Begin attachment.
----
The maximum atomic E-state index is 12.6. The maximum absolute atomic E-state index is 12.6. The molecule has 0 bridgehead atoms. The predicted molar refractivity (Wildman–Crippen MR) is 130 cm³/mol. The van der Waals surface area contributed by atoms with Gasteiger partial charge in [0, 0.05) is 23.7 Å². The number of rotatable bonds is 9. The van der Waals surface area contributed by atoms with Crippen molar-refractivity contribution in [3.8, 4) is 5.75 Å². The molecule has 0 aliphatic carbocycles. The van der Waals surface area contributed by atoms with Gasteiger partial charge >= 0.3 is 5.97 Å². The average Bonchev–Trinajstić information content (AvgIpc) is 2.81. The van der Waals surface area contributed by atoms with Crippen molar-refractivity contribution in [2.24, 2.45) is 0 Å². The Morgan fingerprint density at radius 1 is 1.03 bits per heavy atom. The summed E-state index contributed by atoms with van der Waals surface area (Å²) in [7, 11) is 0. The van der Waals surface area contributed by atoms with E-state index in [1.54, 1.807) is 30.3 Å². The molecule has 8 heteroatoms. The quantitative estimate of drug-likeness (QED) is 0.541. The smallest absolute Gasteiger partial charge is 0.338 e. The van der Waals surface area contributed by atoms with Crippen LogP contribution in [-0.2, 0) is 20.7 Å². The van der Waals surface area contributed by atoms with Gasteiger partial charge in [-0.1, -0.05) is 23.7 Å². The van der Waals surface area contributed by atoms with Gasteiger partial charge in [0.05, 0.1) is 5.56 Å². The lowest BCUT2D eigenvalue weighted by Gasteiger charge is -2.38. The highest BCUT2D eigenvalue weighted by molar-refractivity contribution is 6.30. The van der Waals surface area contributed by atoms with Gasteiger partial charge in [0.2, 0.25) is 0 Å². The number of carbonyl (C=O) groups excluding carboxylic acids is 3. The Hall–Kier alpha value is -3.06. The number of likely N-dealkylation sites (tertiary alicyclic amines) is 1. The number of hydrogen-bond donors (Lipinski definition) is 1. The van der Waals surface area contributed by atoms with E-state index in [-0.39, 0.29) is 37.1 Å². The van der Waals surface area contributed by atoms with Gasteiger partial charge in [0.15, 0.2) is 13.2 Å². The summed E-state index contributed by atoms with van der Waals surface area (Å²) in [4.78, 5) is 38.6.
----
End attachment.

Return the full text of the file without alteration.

The maximum atomic E-state index is 12.6. The maximum absolute atomic E-state index is 12.6. The molecule has 0 bridgehead atoms. The predicted molar refractivity (Wildman–Crippen MR) is 130 cm³/mol. The van der Waals surface area contributed by atoms with Gasteiger partial charge in [0, 0.05) is 23.7 Å². The number of rotatable bonds is 9. The van der Waals surface area contributed by atoms with Crippen molar-refractivity contribution in [3.8, 4) is 5.75 Å². The molecule has 0 aliphatic carbocycles. The van der Waals surface area contributed by atoms with Gasteiger partial charge >= 0.3 is 5.97 Å². The average Bonchev–Trinajstić information content (AvgIpc) is 2.81. The van der Waals surface area contributed by atoms with Crippen molar-refractivity contribution in [2.24, 2.45) is 0 Å². The Morgan fingerprint density at radius 1 is 1.03 bits per heavy atom. The summed E-state index contributed by atoms with van der Waals surface area (Å²) in [7, 11) is 0. The van der Waals surface area contributed by atoms with E-state index in [1.54, 1.807) is 30.3 Å². The molecule has 8 heteroatoms. The quantitative estimate of drug-likeness (QED) is 0.541. The smallest absolute Gasteiger partial charge is 0.338 e. The van der Waals surface area contributed by atoms with Crippen LogP contribution in [-0.2, 0) is 20.7 Å². The van der Waals surface area contributed by atoms with Gasteiger partial charge in [-0.1, -0.05) is 23.7 Å². The van der Waals surface area contributed by atoms with Gasteiger partial charge in [0.05, 0.1) is 5.56 Å². The lowest BCUT2D eigenvalue weighted by Gasteiger charge is -2.38. The highest BCUT2D eigenvalue weighted by molar-refractivity contribution is 6.30. The van der Waals surface area contributed by atoms with Gasteiger partial charge in [0.2, 0.25) is 0 Å². The number of carbonyl (C=O) groups excluding carboxylic acids is 3. The Hall–Kier alpha value is -3.06. The number of likely N-dealkylation sites (tertiary alicyclic amines) is 1. The number of hydrogen-bond donors (Lipinski definition) is 1. The van der Waals surface area contributed by atoms with E-state index in [-0.39, 0.29) is 37.1 Å². The van der Waals surface area contributed by atoms with Gasteiger partial charge in [0.15, 0.2) is 13.2 Å². The summed E-state index contributed by atoms with van der Waals surface area (Å²) in [4.78, 5) is 38.6.